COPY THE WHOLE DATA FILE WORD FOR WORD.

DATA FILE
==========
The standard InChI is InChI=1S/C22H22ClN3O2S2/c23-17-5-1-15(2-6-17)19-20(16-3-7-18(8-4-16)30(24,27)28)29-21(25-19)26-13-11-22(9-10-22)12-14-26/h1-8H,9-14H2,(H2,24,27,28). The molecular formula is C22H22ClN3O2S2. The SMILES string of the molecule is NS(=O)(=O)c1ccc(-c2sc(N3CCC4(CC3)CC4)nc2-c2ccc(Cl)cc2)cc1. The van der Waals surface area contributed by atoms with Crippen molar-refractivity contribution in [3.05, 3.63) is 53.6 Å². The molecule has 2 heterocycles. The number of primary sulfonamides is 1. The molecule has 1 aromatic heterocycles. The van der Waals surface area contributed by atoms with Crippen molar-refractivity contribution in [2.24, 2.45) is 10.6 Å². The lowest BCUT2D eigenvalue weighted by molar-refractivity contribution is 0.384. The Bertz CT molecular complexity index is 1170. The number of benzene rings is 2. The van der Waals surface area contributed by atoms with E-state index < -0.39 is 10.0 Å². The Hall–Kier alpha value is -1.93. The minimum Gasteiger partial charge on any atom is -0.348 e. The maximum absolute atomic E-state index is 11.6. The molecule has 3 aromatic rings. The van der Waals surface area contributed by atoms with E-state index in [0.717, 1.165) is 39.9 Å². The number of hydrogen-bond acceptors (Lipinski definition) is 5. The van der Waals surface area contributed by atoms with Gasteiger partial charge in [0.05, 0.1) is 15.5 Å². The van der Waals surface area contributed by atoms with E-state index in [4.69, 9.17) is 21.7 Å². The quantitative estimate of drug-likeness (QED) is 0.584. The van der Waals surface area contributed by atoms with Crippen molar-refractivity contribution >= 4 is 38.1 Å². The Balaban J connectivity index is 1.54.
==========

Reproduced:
The standard InChI is InChI=1S/C22H22ClN3O2S2/c23-17-5-1-15(2-6-17)19-20(16-3-7-18(8-4-16)30(24,27)28)29-21(25-19)26-13-11-22(9-10-22)12-14-26/h1-8H,9-14H2,(H2,24,27,28). The molecular formula is C22H22ClN3O2S2. The SMILES string of the molecule is NS(=O)(=O)c1ccc(-c2sc(N3CCC4(CC3)CC4)nc2-c2ccc(Cl)cc2)cc1. The van der Waals surface area contributed by atoms with Crippen molar-refractivity contribution in [3.05, 3.63) is 53.6 Å². The molecule has 2 heterocycles. The number of primary sulfonamides is 1. The molecule has 1 aromatic heterocycles. The van der Waals surface area contributed by atoms with Crippen molar-refractivity contribution in [2.24, 2.45) is 10.6 Å². The lowest BCUT2D eigenvalue weighted by molar-refractivity contribution is 0.384. The Bertz CT molecular complexity index is 1170. The number of benzene rings is 2. The van der Waals surface area contributed by atoms with E-state index < -0.39 is 10.0 Å². The Hall–Kier alpha value is -1.93. The minimum Gasteiger partial charge on any atom is -0.348 e. The maximum absolute atomic E-state index is 11.6. The molecule has 3 aromatic rings. The van der Waals surface area contributed by atoms with E-state index in [0.717, 1.165) is 39.9 Å². The number of hydrogen-bond acceptors (Lipinski definition) is 5. The van der Waals surface area contributed by atoms with Gasteiger partial charge in [0.05, 0.1) is 15.5 Å². The van der Waals surface area contributed by atoms with E-state index in [4.69, 9.17) is 21.7 Å². The quantitative estimate of drug-likeness (QED) is 0.584. The van der Waals surface area contributed by atoms with Crippen molar-refractivity contribution >= 4 is 38.1 Å². The Balaban J connectivity index is 1.54.